The opening paragraphs of Jolie Hoang's compelling novel Anchorless (based on true events) not only showcase her beautifully rendered lyric prose, but pull the reader into her family's story of escape from the war in Vietnam, retold in vivid detail through the words of her father's ghost:
I died when I was sixty years old. I was a husband, and a father of ten living children. My death was not natural. I died with my youngest daughter who was nine years old at the time...I died while escaping Vietnam on a small boat, with my wife and my three younger children...I died in the Pacific Ocean in Vietnam, while trying to shorten the distance between us all...
I begged God to please allow me to not yet enter Heaven. "Let me live as a ghost..."
"Why would you want more suffering?" God asked me firmly. "While in death you are free of the living. In Heaven you are at eternal peace. Give me a good reason to let you live as a ghost."
After a stern lecture to the drowned man, God listens, understands that the man is suffering terribly in death, and realizes that his tormented soul needs time to learn the meaning of death.
The ghost of Hoang Trong Phu serves as a brilliant literary device. The book successfully straddles fiction and memoir; there is a haunting magical realism to the writing that creates a dual sense of reality/unreality. This heightens the tension and evokes strong emotions in the reader. Not only did I believe in the ghost, but I cared about him as he quietly did the work of self-healing, contemplating and processing the traumas he endured during the war, and following the events of his children as they went about the business of living without a father.
After Hoang Trong Phu drowned in 1985, his body was recovered from the sea and buried. It was reburied years later at a temple site, and disinterred a final time in 2015. Even though he is invisible to his children in the book, they help to calm his ghostly restlessness some 29 years after his first burial by arranging a grand funeral in America.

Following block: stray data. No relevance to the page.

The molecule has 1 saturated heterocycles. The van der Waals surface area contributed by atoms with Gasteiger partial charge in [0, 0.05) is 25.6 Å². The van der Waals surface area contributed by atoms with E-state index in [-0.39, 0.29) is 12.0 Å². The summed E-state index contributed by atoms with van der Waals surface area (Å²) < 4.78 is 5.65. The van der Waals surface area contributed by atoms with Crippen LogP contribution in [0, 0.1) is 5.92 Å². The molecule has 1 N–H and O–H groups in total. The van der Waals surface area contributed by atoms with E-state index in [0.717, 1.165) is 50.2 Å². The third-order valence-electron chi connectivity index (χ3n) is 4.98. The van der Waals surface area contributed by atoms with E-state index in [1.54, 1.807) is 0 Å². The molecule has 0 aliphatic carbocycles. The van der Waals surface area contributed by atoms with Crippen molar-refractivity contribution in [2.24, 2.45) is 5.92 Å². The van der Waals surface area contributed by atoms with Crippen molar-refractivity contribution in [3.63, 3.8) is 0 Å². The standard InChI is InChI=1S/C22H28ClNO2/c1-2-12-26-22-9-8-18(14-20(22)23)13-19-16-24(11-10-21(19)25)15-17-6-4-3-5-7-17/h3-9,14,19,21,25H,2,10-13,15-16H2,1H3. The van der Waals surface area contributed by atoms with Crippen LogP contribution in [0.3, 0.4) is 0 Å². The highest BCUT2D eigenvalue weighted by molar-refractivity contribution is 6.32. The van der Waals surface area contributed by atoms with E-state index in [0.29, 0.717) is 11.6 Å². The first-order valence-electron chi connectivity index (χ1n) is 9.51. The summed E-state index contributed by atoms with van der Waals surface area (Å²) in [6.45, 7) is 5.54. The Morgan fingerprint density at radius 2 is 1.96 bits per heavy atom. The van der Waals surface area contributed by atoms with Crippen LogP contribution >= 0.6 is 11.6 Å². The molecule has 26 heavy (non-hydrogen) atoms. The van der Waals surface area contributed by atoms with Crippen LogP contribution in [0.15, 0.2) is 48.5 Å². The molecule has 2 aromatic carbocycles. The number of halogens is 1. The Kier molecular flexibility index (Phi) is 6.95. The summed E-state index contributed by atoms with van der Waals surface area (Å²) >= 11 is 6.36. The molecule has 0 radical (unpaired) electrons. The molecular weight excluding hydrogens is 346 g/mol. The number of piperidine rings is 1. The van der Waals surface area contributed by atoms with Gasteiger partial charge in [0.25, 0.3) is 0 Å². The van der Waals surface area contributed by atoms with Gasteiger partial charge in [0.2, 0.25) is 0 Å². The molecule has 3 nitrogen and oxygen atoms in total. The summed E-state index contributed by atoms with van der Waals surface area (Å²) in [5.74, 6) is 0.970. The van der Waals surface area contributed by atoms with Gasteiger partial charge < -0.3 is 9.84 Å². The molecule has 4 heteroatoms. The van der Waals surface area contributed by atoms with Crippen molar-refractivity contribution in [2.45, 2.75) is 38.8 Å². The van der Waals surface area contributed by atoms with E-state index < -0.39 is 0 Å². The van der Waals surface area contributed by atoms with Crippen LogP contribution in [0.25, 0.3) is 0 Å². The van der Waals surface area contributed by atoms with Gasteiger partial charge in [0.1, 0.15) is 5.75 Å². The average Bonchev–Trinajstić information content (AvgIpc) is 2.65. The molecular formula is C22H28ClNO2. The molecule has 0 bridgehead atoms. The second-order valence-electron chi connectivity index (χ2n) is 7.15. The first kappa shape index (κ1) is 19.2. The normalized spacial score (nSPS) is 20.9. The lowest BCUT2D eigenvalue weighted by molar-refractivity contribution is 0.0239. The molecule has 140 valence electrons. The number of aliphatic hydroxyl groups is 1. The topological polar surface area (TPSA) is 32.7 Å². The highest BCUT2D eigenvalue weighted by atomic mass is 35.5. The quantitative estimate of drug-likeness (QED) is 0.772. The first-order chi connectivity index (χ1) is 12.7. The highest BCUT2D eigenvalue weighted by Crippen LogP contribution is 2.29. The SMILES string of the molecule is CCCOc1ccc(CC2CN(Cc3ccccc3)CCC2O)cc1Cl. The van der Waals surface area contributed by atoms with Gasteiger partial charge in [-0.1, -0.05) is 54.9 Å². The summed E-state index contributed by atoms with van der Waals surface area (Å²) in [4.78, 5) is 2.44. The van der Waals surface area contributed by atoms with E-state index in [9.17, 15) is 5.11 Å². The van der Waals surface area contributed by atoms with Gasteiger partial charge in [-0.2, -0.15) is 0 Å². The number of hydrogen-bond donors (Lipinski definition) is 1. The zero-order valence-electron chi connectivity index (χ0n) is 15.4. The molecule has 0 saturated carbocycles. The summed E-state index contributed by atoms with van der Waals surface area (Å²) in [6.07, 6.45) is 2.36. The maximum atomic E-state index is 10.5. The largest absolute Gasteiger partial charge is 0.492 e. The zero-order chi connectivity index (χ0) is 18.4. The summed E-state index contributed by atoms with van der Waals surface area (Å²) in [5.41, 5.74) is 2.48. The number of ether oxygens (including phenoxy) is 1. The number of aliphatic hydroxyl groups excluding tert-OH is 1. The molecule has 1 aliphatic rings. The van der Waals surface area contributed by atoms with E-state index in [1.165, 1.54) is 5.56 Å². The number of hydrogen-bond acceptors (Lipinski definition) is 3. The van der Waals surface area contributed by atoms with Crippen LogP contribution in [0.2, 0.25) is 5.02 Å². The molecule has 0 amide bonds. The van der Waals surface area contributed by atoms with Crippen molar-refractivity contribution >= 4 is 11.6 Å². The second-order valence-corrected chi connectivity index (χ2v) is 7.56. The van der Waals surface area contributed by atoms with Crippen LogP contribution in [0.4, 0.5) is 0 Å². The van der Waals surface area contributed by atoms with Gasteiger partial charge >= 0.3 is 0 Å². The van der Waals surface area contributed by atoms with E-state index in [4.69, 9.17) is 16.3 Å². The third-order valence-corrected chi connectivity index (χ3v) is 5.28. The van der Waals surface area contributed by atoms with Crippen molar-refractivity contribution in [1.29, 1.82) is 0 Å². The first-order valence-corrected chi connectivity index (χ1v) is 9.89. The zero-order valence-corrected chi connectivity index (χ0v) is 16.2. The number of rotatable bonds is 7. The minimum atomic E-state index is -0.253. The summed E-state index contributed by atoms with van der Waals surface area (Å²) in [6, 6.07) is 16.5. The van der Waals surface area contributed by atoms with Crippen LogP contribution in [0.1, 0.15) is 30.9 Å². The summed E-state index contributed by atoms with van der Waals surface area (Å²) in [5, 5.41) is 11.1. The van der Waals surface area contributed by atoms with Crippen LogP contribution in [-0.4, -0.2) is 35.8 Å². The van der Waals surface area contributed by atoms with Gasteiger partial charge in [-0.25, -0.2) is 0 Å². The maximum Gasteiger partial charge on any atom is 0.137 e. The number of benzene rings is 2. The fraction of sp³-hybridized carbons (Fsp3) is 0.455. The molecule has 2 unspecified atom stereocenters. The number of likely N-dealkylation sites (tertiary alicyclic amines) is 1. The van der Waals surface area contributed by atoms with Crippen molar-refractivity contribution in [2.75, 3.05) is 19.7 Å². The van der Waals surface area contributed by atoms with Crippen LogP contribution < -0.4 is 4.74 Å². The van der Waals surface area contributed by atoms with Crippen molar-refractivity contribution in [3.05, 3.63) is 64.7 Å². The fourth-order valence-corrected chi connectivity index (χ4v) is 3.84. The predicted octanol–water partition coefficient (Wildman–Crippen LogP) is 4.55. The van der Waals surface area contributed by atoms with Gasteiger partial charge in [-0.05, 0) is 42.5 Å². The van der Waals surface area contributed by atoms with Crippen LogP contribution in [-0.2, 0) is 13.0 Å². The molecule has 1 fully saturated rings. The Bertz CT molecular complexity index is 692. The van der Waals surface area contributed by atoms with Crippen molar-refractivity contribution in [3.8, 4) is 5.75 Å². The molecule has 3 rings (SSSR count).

My bones had stayed healthy and completely preserved, despite being underground for 29 years. The red cloth, which was used to wrap my bones, retained its color and shape. My sons wanted to see me for the last time...Their trembling hands reached into my opened coffin, and they wept.
Full disclosure: I wept, too.
It was a great honor to get to know this ghost. I appreciate the brevity of the book at just over 100 pages. A good number of entries this year were over 400 pages, and many of these very large books needed serious editing and compression. I am awed at how much horror, beauty, and joy Jolie Hoang packed into those pages.
I also appreciate how much I learned about Vietnamese customs and history from this book. I knew in a general sense that Vietnamese refugees often escaped on rafts or boats, but never realized how complicated it could be to acquire and navigate a seaworthy vessel. There were escape routes to plan, materials to be acquired, bribes to be paid, engines to be built, secrecy to be maintained, and so on.
There were few errors. Some of the chapter transitions were non-chronological, which my co-judge Jendi Reiter felt was sometimes confusing. I agree about the abruptness, but perhaps this was a way to emphasize the confusion of war and its dislocations.
The book has a strong binding with readable print and good spacing. An aesthetically pleasing monochromatic cover depicts photos of a man I assume to be the author's father. I congratulate Jolie Hoang on this creative achievement.
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